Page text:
Distinct mitotic segregation errors mediate chromosomal instability in aggressive urothelial cancers.

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Abstract

Purpose: Chromosomal instability (CIN) is believed to have an important role in the pathogenesis of urothelial cancer (UC). The aim of this study was to evaluate whether disturbances of mitotic segregation contribute to CIN in UC, if these processes have any effect on the course of disease, and how deregulation of these mechanisms affects tumor cell growth. Experimental Design: We developed molecular cytogenetic methods to classify mitotic segregation abnormalities in a panel of UC cell lines. Mitotic instabilities were then scored in biopsies from 52 UC patients and compared with the outcome of tumor disease. Finally, UC cells were exposed in vitro to a telomerase inhibitor to assess how this affects mitotic stability and cell proliferation. Results: Three distinct chromosome segregation abnormalities were identified: (a) telomere dysfunction, which triggers structural rearrangements and loss of chromosomes through anaphase bridging; (b) sister chromatid nondisjunction, which generates discrete chromosomal copy number variations; and (c) supernumerary centrosomes, which cause dramatic shifts in chromosome copy number through multipolar cell division. Chromosome segregation errors were already present in preinvasive tumors and a high rate mitotic instability was an independent predictor of poor survival. However, induction of even higher levels of the same segregation abnormalities in UC cells by telomerase inhibition in vitro led to reduced tumor cell proliferation and clonogenic survival. Conclusion: Several distinct chromosome segregation errors contribute to CIN in UC, and the rate of such mitotic errors has a significant effect on the clinical course. Efficient tumor cell proliferation may depend on the tight endogenous control of these processes.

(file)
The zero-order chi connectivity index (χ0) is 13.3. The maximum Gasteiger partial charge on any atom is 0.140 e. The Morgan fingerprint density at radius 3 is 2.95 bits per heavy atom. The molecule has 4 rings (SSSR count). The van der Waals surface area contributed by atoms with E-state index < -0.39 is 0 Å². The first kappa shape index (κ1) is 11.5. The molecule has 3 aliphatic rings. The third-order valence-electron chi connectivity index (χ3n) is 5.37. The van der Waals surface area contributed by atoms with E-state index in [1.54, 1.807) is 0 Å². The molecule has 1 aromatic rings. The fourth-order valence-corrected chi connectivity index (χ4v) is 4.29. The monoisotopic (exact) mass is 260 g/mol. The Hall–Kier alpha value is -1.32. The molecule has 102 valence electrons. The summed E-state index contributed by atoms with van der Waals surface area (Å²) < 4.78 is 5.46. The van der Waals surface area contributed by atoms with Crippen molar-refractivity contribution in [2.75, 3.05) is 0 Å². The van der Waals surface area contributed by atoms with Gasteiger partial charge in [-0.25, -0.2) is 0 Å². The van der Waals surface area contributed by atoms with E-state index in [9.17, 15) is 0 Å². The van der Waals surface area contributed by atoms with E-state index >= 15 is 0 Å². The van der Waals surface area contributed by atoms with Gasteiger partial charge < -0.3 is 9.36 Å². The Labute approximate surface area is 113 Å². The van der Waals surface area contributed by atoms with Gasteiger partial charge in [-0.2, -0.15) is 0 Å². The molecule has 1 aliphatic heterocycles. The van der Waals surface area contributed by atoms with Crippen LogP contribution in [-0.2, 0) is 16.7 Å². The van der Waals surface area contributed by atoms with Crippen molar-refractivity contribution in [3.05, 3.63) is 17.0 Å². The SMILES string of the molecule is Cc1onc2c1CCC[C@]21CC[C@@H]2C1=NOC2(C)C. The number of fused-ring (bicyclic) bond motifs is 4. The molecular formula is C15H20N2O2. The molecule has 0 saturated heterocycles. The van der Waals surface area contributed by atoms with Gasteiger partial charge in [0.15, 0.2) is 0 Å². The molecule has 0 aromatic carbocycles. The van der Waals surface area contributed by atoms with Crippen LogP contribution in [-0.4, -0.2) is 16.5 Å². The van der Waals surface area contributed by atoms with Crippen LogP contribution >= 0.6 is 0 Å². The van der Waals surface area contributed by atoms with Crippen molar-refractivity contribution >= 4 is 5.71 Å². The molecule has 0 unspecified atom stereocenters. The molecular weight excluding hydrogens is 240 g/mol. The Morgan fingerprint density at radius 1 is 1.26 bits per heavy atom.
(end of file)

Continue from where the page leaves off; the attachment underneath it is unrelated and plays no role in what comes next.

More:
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  • Cancer and Oncology
Original languageEnglish
Pages (from-to)1703-1712
JournalClinical Cancer Research
Volume13
Issue number6
Publication statusPublished - 2007
Publication categoryResearch
Peer-reviewedYes

Bibliographic note

The information about affiliations in this record was updated in December 2015. The record was previously connected to the following departments: Immunology (013212020), Cardiology (013230026), Pathology, (Lund) (013030000), Department of Urology, Lund (013077000), Division of Clinical Genetics (013022003), GABA Channels in Physiology and Pharmacology (013241570), Neurosurgery (013026000)